‘Nigerian’ Bread Pudding with Pawpaw Custard

This was the point of the lime marmalade…but it was TOO bitter. Even to feature, not less star in the dish. Thankfully, I had some great, store-bought orange marmalade which took its rightful place at the table.


This is another recipe from Zina. This time though, she cooked. Baked it. For us.

“These culinary creations all come from the heart. The bread and butter pudding recipe of last year was an homage to her father. Zina: “The ‘agege bread’ is covered with a little lime jelly and cooked in a papaya custard, made with Peak milk of course. Bread and butter pudding is very English and I suppose this represents him sending us to England for school. But the Agege bread and the palm wine is obviously very Nigerian. Also papaya and lime was his breakfast in Nigeria, and the recipe references this. He also loved lime marmalade, which is a rare flavour for that preserve, and whenever I see it, I think of him.”

Edible Identities, February 2013.


‘Nigerian’ Bread Pudding with Pawpaw custard


Day-old sliced bread
Orange/ Lime marmalade
2 cups of pawpaw
350ml Evaporated milk
1/4 – 1/3 cup of sugar, or to taste
2 whole eggs
1 egg yolk
2 teaspoons of finely grated lime zest
Mixed spice, to taste
To serve:  cream (pouring, whipped) and finely grated lime zest


Use stale bread – fresh bread results in an unpleasant, soggy texture to the pudding

Butter a baking dish and pre-heat the oven to 180 degrees C (180 deg C)

Step 1: Prepare the Bread

Butter and spread marmalade on the slices of bread. Stack them up and cut on the diagonal, forming 2 triangles on each slice.


Arrange the slices in overlapping rows in the buttered dish.


Step 2: Prepare the Pawpaw Custard

In a blender, combine the pawpaw, milk, sugar, eggs (whole and yolk), sugar, spice.


Blend, until well mixed.

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Pour over the bread. Your next steps will be determined by the kind of bread pudding you like.


If you want a creamy, soft pudding, then let your bread soak in the custard for 15 – 20 minutes. If you want to enjoy a spectrum of bread textures that begins at the base of the dish with unctuous baked bread and finishes with toasty, crisp peaks with barely a whisper of custard, then slide it into the oven right after assembling.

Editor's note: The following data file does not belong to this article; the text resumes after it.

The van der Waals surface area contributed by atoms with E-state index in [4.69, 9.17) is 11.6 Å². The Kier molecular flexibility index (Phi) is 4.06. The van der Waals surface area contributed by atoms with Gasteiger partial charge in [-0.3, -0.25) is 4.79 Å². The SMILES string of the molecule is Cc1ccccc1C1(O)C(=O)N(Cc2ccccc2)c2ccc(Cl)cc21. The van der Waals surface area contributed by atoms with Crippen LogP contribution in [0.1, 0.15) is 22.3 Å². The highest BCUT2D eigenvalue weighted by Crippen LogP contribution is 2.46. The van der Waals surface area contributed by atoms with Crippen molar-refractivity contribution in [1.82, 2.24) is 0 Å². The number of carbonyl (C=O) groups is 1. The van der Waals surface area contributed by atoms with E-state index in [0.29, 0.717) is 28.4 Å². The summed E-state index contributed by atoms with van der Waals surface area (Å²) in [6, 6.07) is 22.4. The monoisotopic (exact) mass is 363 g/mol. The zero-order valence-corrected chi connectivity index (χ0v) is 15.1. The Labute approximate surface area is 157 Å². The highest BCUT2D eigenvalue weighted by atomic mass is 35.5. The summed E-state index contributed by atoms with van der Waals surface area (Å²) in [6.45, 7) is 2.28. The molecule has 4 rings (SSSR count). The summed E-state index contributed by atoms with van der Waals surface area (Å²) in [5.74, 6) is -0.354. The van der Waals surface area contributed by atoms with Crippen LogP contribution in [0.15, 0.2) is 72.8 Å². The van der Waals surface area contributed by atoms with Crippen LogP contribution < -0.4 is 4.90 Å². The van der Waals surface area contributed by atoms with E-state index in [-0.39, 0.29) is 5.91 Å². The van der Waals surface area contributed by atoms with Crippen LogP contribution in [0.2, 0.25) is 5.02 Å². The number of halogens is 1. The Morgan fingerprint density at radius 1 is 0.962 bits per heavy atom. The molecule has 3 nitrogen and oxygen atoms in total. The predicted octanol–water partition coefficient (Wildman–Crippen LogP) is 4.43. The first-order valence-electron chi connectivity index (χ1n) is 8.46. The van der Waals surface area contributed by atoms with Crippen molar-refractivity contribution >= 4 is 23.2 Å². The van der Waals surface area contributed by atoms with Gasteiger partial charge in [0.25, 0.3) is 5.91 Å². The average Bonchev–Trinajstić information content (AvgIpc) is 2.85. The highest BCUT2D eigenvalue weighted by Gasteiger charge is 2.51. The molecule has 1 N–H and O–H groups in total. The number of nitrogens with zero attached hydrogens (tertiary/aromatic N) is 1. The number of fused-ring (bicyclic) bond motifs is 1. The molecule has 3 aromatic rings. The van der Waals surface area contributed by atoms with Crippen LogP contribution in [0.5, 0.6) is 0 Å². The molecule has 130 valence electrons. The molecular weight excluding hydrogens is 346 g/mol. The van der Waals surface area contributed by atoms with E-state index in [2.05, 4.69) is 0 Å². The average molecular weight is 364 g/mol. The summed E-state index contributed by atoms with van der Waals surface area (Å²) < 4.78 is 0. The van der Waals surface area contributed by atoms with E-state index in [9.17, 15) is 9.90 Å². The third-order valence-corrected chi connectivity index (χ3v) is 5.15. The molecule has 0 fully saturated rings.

Step 3: Bake

Cook for 35 – 45 minutes in the centre of the oven until golden brown.

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About 10 minutes to the end of cooking time, glaze the top of the pudding with warmed marmalade. Let bake through. Once golden, remove from the oven and allow to stand for 10 minutes before serving. The custard will firm up a bit.

Step 4: Serve

In the interim,…


grate some lime zest, pull out the cream and set up shop to dine. To feast.



I loved it. Love it. Will be making it. I love how beautiful it looked, and how easy it was to achieve the ‘look’. If I hadn’t seen Zina arrange the bread triangles, I might have been wary of attempting it on my own….so that was one. The custard was amazing – creamy, blossomy with almost pumpkin qualities.

The spice blend created very warm, autumn-like flavours. Which I thoroughly enjoyed warm and fresh from the oven. For dessert. With a healthy portion of cream, not whipped and garnished with microplaned lime zest.

And of course, it kicked off my morning. Perfect as ‘Breakfast of Champions’.

Thank you, Zina. I’ll definitely make this. This time with proper lime marmalade, homemade or bought. You didn’t think I’d given up on this lime marmalade thing, did you? No way…not that easy.

Stay well.[wpurp-searchable-recipe]‘Nigerian’ Bread Pudding with Pawpaw Custard – – – [/wpurp-searchable-recipe]


  1. I love bread and butter pudding – it’s the custard middle that does it for me… plus it was a dish from my childhood. Never thought of adding fruit to it – let alone something as exotic as paw paw. Fantastic.

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